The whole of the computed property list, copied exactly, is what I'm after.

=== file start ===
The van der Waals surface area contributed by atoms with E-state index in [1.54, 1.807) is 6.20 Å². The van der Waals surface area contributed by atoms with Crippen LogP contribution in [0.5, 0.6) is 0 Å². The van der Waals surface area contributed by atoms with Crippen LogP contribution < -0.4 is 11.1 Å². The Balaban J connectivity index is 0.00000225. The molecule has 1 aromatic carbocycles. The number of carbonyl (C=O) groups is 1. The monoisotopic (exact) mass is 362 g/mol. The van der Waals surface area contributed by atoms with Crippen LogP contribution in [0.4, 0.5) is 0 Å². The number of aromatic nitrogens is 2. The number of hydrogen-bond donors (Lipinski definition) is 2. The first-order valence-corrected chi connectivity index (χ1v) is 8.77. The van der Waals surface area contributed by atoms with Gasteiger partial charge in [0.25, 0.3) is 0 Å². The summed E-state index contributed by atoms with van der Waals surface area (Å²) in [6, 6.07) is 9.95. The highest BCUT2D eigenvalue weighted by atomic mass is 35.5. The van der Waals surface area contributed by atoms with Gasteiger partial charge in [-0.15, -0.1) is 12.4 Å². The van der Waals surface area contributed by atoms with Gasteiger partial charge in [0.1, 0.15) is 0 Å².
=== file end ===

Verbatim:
The van der Waals surface area contributed by atoms with E-state index in [1.54, 1.807) is 6.20 Å². The van der Waals surface area contributed by atoms with Crippen LogP contribution in [0.5, 0.6) is 0 Å². The van der Waals surface area contributed by atoms with Crippen LogP contribution < -0.4 is 11.1 Å². The Balaban J connectivity index is 0.00000225. The molecule has 1 aromatic carbocycles. The number of carbonyl (C=O) groups is 1. The monoisotopic (exact) mass is 362 g/mol. The van der Waals surface area contributed by atoms with Crippen LogP contribution in [0.4, 0.5) is 0 Å². The number of aromatic nitrogens is 2. The number of hydrogen-bond donors (Lipinski definition) is 2. The first-order valence-corrected chi connectivity index (χ1v) is 8.77. The van der Waals surface area contributed by atoms with Gasteiger partial charge in [0.25, 0.3) is 0 Å². The summed E-state index contributed by atoms with van der Waals surface area (Å²) in [6, 6.07) is 9.95. The highest BCUT2D eigenvalue weighted by atomic mass is 35.5. The van der Waals surface area contributed by atoms with Gasteiger partial charge in [-0.15, -0.1) is 12.4 Å². The van der Waals surface area contributed by atoms with Gasteiger partial charge in [0.1, 0.15) is 0 Å².